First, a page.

1976 February The Middlebury Campus NCAA vs AIAW (cropped)
The Middlebury Campus 1976 February Issue on the NCAA and AIAW.

 

In the midst of the dogfight between NCAA and AIAW, the field hockey team had undefeated seasons in 1968, 1971, 1973, and only lost one game during the seasons in ‘69, ‘70, ‘74, ’75, ’76, and ’78. That was only the onset of the Lady Panthers’ remarkable athletic accomplishments, as the Middlebury Women Ski Team did itself justice and stood at the top of the podium at the National Championships in 1979 and 1980. The 1979 squad became Middlebury’s first ever National Champion team. This was a remarkable and momentous milestone in Middlebury’s athletic history, and specifically, in the history of women’s sports at the College. The success of individual and outstanding athletes should not be overlooked either. In 1986, Dorcas Den-Hartog ’87 won the NCAA Division III women’s cross-country championships.

 

The 1979 Women's Ski Team - National Champions!

The 1979 Women’s Ski Team Had Unparalleled Success.

skiing79

The 1979 Women’s Ski Team: the first ever Middlebury National Champion Team.

 

Athletic facilities for women improved slightly under the helm of coach Mary Lick. In 1973, with the “small addition of women’s office and locker space to the Memorial Field House”, sportswomen at Middlebury finally gained access to athletic facilities on campus other than the McCullough Gymnasium[12]. A new athletic director, Tom Lawson, was appointed in 1977 (he retired from the position in 1996). In the same year, coach Missy Foote (now Associate Athletic Director, Senior Women Administrator, Director of Physical Education, and Head Women’s Lacrosse), was hired to coach the newly established teams of women’s lacrosse and intramural sailing, and later on swimming, basketball and field hockey as well.

 

Tom Lawson, the newly appointed AD

Tom Lawson, the newly appointed Athletic Director.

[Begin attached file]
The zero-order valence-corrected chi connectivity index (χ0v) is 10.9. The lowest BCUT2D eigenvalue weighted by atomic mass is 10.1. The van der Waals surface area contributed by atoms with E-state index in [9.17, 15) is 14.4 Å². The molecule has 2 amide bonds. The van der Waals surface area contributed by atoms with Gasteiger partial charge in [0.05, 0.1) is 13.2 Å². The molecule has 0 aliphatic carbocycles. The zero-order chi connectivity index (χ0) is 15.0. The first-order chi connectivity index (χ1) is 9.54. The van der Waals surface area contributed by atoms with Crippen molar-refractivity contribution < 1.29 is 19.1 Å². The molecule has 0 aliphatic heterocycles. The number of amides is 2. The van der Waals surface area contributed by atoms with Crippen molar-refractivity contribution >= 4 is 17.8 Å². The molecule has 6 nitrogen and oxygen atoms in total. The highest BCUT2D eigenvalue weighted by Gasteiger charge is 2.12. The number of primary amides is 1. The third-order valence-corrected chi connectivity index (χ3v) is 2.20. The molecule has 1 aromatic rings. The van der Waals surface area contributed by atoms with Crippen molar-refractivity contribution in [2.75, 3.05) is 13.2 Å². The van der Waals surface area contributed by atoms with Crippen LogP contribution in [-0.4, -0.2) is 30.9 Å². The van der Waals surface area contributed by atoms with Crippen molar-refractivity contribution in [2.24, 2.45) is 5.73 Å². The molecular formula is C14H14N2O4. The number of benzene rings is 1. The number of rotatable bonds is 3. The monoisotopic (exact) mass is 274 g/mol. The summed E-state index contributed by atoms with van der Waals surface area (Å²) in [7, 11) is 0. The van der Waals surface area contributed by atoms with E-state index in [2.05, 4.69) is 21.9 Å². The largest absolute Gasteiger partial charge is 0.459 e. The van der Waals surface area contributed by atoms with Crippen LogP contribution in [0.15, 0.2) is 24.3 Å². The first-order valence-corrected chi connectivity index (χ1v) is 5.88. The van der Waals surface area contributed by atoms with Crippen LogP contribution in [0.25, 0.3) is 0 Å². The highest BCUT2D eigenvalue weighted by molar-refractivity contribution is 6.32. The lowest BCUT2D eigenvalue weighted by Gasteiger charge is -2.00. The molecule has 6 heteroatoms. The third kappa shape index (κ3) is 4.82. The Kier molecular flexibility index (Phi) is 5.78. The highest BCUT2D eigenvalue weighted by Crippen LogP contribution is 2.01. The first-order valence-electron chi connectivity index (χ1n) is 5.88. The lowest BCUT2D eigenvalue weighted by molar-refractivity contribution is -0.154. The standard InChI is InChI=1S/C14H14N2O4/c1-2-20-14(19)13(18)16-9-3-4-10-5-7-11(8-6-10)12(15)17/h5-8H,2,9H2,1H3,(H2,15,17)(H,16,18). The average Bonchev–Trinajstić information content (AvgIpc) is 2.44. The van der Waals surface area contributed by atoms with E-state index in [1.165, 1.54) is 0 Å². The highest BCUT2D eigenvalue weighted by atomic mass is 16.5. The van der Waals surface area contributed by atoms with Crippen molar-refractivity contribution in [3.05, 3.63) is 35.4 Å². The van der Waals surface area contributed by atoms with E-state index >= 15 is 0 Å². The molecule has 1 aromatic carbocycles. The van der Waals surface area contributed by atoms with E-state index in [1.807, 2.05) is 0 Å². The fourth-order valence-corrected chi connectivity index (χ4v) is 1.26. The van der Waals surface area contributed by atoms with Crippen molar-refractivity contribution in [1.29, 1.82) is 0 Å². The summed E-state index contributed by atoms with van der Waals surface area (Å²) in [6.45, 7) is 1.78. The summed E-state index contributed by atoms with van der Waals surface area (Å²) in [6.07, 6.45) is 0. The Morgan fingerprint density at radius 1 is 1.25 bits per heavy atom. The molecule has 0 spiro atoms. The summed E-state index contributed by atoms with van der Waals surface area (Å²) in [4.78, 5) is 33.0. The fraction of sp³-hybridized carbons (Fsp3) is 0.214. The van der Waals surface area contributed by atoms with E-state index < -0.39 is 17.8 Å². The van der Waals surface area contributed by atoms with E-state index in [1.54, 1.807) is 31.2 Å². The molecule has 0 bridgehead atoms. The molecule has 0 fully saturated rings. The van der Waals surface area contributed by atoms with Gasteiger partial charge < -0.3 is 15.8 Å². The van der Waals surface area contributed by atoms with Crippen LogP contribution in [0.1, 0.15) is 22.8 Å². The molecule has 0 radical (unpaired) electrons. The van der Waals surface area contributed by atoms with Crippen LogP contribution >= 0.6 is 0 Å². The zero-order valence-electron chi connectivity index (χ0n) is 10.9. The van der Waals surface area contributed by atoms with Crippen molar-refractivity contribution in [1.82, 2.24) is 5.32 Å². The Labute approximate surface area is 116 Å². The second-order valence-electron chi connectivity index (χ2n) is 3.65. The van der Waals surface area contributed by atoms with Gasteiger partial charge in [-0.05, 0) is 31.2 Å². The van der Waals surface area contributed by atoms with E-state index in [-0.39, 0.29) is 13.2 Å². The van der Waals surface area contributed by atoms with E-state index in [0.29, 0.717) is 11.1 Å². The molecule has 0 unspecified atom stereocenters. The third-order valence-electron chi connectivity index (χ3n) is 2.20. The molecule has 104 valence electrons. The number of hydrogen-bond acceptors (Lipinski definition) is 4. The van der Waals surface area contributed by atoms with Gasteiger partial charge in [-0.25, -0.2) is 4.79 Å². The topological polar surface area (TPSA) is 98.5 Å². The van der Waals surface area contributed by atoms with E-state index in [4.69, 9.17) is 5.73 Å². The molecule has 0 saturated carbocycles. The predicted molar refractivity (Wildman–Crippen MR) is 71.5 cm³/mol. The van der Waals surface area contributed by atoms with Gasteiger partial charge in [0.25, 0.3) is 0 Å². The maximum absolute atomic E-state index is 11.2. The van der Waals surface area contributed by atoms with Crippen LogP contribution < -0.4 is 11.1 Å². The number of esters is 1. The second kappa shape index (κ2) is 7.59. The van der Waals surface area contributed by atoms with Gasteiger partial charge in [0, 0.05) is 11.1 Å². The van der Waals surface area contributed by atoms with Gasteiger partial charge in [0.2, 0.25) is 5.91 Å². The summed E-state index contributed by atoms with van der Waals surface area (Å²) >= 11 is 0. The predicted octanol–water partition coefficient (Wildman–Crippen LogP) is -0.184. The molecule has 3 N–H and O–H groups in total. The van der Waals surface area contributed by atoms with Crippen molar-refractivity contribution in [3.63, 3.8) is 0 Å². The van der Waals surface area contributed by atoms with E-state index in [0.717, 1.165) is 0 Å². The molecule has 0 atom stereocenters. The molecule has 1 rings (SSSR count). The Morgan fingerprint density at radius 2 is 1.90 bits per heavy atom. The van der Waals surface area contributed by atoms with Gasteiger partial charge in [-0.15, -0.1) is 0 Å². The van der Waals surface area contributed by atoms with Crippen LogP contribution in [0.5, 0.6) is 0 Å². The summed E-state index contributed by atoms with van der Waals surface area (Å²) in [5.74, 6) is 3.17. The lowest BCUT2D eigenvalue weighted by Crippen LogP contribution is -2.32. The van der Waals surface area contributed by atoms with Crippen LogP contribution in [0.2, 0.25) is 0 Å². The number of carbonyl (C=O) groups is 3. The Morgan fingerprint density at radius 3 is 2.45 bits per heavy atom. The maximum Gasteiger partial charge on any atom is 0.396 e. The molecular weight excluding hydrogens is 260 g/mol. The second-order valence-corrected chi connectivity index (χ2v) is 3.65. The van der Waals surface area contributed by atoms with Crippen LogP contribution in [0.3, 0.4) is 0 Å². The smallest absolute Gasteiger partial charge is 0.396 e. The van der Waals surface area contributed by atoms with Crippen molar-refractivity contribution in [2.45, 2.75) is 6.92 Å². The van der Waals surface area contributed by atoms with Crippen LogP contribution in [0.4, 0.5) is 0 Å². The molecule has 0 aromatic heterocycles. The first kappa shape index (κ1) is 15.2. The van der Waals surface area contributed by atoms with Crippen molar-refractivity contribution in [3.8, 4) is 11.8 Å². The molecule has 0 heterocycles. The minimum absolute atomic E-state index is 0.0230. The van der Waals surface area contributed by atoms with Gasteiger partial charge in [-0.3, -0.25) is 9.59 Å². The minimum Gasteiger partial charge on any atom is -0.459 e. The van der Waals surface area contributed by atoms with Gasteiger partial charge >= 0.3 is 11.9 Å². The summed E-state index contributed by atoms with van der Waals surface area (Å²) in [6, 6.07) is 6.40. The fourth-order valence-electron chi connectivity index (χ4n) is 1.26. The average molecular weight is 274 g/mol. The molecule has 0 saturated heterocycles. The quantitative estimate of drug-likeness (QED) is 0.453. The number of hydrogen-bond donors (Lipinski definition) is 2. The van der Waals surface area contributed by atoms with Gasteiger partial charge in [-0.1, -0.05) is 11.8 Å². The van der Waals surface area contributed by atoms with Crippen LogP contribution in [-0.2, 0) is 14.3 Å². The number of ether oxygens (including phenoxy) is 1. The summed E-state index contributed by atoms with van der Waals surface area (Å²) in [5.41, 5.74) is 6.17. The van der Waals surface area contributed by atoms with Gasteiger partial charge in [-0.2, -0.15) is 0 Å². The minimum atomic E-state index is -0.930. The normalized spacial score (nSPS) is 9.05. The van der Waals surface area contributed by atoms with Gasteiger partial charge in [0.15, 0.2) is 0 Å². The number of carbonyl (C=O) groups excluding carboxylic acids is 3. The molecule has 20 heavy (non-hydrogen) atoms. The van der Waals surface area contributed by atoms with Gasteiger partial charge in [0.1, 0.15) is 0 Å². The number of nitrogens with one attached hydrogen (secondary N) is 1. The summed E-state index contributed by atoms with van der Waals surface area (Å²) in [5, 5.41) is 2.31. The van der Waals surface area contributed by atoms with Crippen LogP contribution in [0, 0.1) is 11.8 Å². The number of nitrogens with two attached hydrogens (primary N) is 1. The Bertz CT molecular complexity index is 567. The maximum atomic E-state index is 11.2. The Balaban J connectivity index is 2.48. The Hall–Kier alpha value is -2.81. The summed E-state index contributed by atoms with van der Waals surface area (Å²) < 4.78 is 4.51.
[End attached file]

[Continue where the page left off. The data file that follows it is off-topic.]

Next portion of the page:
In the academic year 1981-1982, according to David Stameshkin, four new practice fields were designed to give women and men more equal facilities because the trustees were concerned that the college was not in compliance with Title IX. Yet the betterment was not enough to alleviate the gap between the men’s and women’s programs. In the 1980s, some students thought that the college should have more women coaches and female athletes deserved to enjoy facilities that male athletes had[1]. These concerns underlay the subsequent insistent complaints made by captains of women’s teams to Tom Lawson in 1988.

 

1976 Nov The Middlebury Campus Erica Wonnacott

Erica Wonnacott, Middlebury’s First Dean of Students, wrote about Title IX and
Sex Discrimination on the 1976 November Edition of the Middlebury Campus.

 

 

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[1] Nancy Hogshead-Makar and Andrew Zimbalist, “Equal Play: Title IX and Social Change”, p.17

[2] Nancy Hogshead-Makar and Andrew Zimbalist, “Equal Play: Title IX and Social Change”, p.22

[3] Nancy Hogshead-Makar and Andrew Zimbalist, “Equal Play: Title IX and Social Change”, p.19

[4] Nancy Hogshead-Makar and Andrew Zimbalist, “Equal Play: Title IX and Social Change”, p.22

[5] Nancy Hogshead-Makar and Andrew Zimbalist, “Equal Play: Title IX and Social Change”, p.21

[6] Davies, “Sports in American Life – A History: College Sports in the Modern Era”, p. 267

[7] Stameshkin, “The Strengths of the Hills – Athletics”, p.278, 279, 281

[8] Stameshkin, “The Strengths of the Hills – Athletics”, p.281

[9] Davies, “Sports in American Life – A History: College Sports in the Modern Era”, p. 267

[10] Davies, “Sports in American Life – A History: College Sports in the Modern Era”, p. 267

[11] Nancy Hogshead-Makar and Andrew Zimbalist, “Equal Play: Title IX and Social Change”, p.30

[12] Stameshkin, “The Strengths of the Hills – Athletics”, p.282

[13] Stameshkin, “The Strengths of the Hills – Athletics”, p.282